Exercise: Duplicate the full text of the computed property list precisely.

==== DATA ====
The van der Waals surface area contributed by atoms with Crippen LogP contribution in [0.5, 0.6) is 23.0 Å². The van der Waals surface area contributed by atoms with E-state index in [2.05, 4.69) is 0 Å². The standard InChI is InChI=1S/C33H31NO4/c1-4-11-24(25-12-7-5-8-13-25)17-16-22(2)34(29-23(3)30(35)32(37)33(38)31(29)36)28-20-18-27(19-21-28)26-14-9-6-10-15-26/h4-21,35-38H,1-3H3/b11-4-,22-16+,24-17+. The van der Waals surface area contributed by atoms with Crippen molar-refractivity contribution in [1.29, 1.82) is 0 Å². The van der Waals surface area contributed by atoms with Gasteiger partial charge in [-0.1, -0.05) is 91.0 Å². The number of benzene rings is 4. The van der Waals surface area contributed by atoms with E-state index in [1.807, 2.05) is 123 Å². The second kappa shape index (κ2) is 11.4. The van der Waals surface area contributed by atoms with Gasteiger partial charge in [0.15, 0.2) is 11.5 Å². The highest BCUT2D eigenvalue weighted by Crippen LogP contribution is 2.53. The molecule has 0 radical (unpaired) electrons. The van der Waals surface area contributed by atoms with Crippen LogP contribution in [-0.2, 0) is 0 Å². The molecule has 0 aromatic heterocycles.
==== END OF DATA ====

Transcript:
The van der Waals surface area contributed by atoms with Crippen LogP contribution in [0.5, 0.6) is 23.0 Å². The van der Waals surface area contributed by atoms with E-state index in [2.05, 4.69) is 0 Å². The standard InChI is InChI=1S/C33H31NO4/c1-4-11-24(25-12-7-5-8-13-25)17-16-22(2)34(29-23(3)30(35)32(37)33(38)31(29)36)28-20-18-27(19-21-28)26-14-9-6-10-15-26/h4-21,35-38H,1-3H3/b11-4-,22-16+,24-17+. The van der Waals surface area contributed by atoms with Crippen molar-refractivity contribution in [1.29, 1.82) is 0 Å². The van der Waals surface area contributed by atoms with Gasteiger partial charge in [-0.1, -0.05) is 91.0 Å². The number of benzene rings is 4. The van der Waals surface area contributed by atoms with E-state index in [1.807, 2.05) is 123 Å². The second kappa shape index (κ2) is 11.4. The van der Waals surface area contributed by atoms with Gasteiger partial charge in [0.15, 0.2) is 11.5 Å². The highest BCUT2D eigenvalue weighted by Crippen LogP contribution is 2.53. The molecule has 0 radical (unpaired) electrons. The van der Waals surface area contributed by atoms with Crippen LogP contribution in [-0.2, 0) is 0 Å². The molecule has 0 aromatic heterocycles.